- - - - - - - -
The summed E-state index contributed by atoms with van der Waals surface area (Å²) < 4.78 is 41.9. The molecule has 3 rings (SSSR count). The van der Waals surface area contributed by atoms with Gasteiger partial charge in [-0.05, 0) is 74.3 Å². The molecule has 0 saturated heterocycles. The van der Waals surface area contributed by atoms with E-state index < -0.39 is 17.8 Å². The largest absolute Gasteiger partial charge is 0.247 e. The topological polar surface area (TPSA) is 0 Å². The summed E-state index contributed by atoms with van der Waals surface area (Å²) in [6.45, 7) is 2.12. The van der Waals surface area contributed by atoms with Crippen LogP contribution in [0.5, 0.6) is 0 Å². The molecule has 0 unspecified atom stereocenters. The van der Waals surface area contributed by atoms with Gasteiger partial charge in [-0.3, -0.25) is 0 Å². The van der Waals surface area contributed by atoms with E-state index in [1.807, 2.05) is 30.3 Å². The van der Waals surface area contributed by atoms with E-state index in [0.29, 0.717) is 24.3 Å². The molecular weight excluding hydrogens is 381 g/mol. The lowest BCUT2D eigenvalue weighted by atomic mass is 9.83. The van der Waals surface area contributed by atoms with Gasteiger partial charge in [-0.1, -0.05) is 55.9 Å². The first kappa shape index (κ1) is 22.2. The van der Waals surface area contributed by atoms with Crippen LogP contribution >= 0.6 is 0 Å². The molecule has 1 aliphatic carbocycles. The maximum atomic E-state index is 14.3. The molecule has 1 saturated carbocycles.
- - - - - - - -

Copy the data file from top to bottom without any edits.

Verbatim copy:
The summed E-state index contributed by atoms with van der Waals surface area (Å²) < 4.78 is 41.9. The molecule has 3 rings (SSSR count). The van der Waals surface area contributed by atoms with Gasteiger partial charge in [-0.05, 0) is 74.3 Å². The molecule has 0 saturated heterocycles. The van der Waals surface area contributed by atoms with E-state index < -0.39 is 17.8 Å². The largest absolute Gasteiger partial charge is 0.247 e. The topological polar surface area (TPSA) is 0 Å². The summed E-state index contributed by atoms with van der Waals surface area (Å²) in [6.45, 7) is 2.12. The van der Waals surface area contributed by atoms with Crippen LogP contribution in [0.5, 0.6) is 0 Å². The molecule has 0 unspecified atom stereocenters. The van der Waals surface area contributed by atoms with Gasteiger partial charge in [-0.3, -0.25) is 0 Å². The van der Waals surface area contributed by atoms with E-state index in [1.807, 2.05) is 30.3 Å². The van der Waals surface area contributed by atoms with E-state index in [0.29, 0.717) is 24.3 Å². The molecular weight excluding hydrogens is 381 g/mol. The lowest BCUT2D eigenvalue weighted by atomic mass is 9.83. The van der Waals surface area contributed by atoms with Gasteiger partial charge in [-0.1, -0.05) is 55.9 Å². The first kappa shape index (κ1) is 22.2. The van der Waals surface area contributed by atoms with Crippen LogP contribution >= 0.6 is 0 Å². The molecule has 1 aliphatic carbocycles. The maximum atomic E-state index is 14.3. The molecule has 1 saturated carbocycles.